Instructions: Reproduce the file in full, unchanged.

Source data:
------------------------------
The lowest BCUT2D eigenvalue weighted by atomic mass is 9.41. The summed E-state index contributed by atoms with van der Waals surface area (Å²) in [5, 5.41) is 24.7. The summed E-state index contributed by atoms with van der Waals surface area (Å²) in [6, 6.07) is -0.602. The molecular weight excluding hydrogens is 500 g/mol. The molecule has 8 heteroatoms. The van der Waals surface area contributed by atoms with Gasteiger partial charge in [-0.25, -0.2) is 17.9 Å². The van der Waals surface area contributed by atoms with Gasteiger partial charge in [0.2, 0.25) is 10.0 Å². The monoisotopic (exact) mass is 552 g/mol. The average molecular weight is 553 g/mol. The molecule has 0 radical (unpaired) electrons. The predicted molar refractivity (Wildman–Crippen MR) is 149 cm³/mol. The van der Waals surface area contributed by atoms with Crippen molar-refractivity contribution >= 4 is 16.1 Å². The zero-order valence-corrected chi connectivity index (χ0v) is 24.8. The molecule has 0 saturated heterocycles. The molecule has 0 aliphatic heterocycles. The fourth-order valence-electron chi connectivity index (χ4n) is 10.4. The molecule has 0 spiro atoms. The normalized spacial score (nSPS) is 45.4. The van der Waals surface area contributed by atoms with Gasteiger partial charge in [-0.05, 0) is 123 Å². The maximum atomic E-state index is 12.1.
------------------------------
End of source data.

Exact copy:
The lowest BCUT2D eigenvalue weighted by atomic mass is 9.41. The summed E-state index contributed by atoms with van der Waals surface area (Å²) in [5, 5.41) is 24.7. The summed E-state index contributed by atoms with van der Waals surface area (Å²) in [6, 6.07) is -0.602. The molecular weight excluding hydrogens is 500 g/mol. The molecule has 8 heteroatoms. The van der Waals surface area contributed by atoms with Gasteiger partial charge in [-0.25, -0.2) is 17.9 Å². The van der Waals surface area contributed by atoms with Gasteiger partial charge in [0.2, 0.25) is 10.0 Å². The monoisotopic (exact) mass is 552 g/mol. The average molecular weight is 553 g/mol. The molecule has 0 radical (unpaired) electrons. The predicted molar refractivity (Wildman–Crippen MR) is 149 cm³/mol. The van der Waals surface area contributed by atoms with Crippen molar-refractivity contribution >= 4 is 16.1 Å². The zero-order valence-corrected chi connectivity index (χ0v) is 24.8. The molecule has 0 saturated heterocycles. The molecule has 0 aliphatic heterocycles. The fourth-order valence-electron chi connectivity index (χ4n) is 10.4. The molecule has 0 spiro atoms. The normalized spacial score (nSPS) is 45.4. The van der Waals surface area contributed by atoms with Gasteiger partial charge in [-0.05, 0) is 123 Å². The maximum atomic E-state index is 12.1.